If you visit Mexico during June or July, you can enjoy a properly supersized experience: the chance to swim with migrating whale sharks off the Yucatan Peninsula. At an average of 40 feet long and 15 tonnes a piece, these gentle giants are the largest Ƭsh in the world.
The beachside city of Playa (as it’s known locally) is home to Quinta Avenida (5th Avenue), a pedestrian thoroughfare that positively jumps with the combined energy of restaurants, interesting boutiques, big-name stores and bars. Walking its length is energising and almost carnivallike, as mariachi music floats between facades.
Understandably, the Yucatan Peninsula’s resorts are most popular in the scorching summer months, but plan a winter trip in November and you’ll feel like you won the lottery. The resorts are quieter, your money will go further, and the climate is perfect. It’s a win-win-win.
Escorted tours are a great way to sample life outside of your all-inclusive sanctuary. The region’s cultural capital, Merida, deserves a place on your itinerary, along with the quiet bayside town of Chetumal and the staggeringly wellpreserved Mayan town of Uxmal.
Geology buffs will know that the Yucatan Peninisula is basically a giant lump of limestone but even rock novices will appreciate that this means rivers tend to run underground, creating sink holes called cenotes that offer clear and colling swimming spots to those who discover them. Some are famous, but many are blissfuly deserted. All are worth dipping into.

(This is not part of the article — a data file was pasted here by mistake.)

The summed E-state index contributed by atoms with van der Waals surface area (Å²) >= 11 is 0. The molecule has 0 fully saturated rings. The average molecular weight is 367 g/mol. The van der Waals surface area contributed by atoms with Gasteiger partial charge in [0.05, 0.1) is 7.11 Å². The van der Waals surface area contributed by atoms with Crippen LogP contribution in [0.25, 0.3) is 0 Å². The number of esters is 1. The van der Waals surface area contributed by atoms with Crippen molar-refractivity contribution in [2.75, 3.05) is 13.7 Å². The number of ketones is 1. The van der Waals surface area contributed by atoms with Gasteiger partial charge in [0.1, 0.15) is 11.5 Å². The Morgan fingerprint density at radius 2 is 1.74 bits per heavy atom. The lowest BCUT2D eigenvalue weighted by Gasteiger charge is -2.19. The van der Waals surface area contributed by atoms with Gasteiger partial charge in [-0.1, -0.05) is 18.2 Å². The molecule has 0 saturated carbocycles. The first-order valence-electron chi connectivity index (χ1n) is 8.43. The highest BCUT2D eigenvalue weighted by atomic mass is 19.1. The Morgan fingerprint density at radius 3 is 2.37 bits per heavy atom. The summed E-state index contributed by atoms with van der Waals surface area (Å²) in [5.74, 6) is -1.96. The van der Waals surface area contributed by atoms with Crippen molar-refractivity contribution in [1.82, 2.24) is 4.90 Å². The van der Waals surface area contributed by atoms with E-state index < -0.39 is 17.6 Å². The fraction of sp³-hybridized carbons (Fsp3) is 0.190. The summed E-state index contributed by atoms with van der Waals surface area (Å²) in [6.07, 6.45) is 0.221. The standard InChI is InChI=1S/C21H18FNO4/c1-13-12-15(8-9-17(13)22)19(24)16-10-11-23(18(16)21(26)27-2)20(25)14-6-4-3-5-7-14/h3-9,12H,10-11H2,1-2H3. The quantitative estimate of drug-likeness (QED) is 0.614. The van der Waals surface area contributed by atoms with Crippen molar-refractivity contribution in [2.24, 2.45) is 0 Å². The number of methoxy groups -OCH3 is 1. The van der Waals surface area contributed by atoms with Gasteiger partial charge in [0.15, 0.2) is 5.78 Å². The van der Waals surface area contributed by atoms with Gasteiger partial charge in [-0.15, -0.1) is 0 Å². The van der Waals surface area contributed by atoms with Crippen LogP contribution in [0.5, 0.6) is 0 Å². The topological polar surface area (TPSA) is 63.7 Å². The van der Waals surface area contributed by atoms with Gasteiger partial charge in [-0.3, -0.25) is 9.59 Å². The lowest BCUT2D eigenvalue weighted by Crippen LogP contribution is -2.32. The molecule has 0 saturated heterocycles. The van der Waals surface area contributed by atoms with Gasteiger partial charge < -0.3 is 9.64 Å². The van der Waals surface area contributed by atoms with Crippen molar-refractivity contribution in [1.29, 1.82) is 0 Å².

A pleasant ferry ride away from Playa Del Carmen, Isla Cozumel is an oasis of authentic Mexican life within easy reach of the big, beautiful resorts. Wander Mayan ruins at your leisure, people-watch in the town square or spend an unforgettable day snorkelling or diving at Cozumel Reef's National Marine Park
Step aboard our exclusive catamaran for a day's expedition to Isla Mujeres or along the Riviera Maya. You'll have the opportunity to zip line, snorkel and canoe, before taking an extraodinary swim with a pod of playful dolphins. You may even get to swim with nurse sharks and stingrays too.
Whilst we Brits were making buildings out of bent twigs and mud, the mighty Mayan civilisation was creating formidable stone cities, that even today, will take your breath away. The Yucatan Peninisula is dotted with evidence of their culture, but Chichen Itza, with it's giant pyramid El Castillo, and Tulum - a coastal town featuring dramatic Mayan ruins that look out to sea - are definite highlights.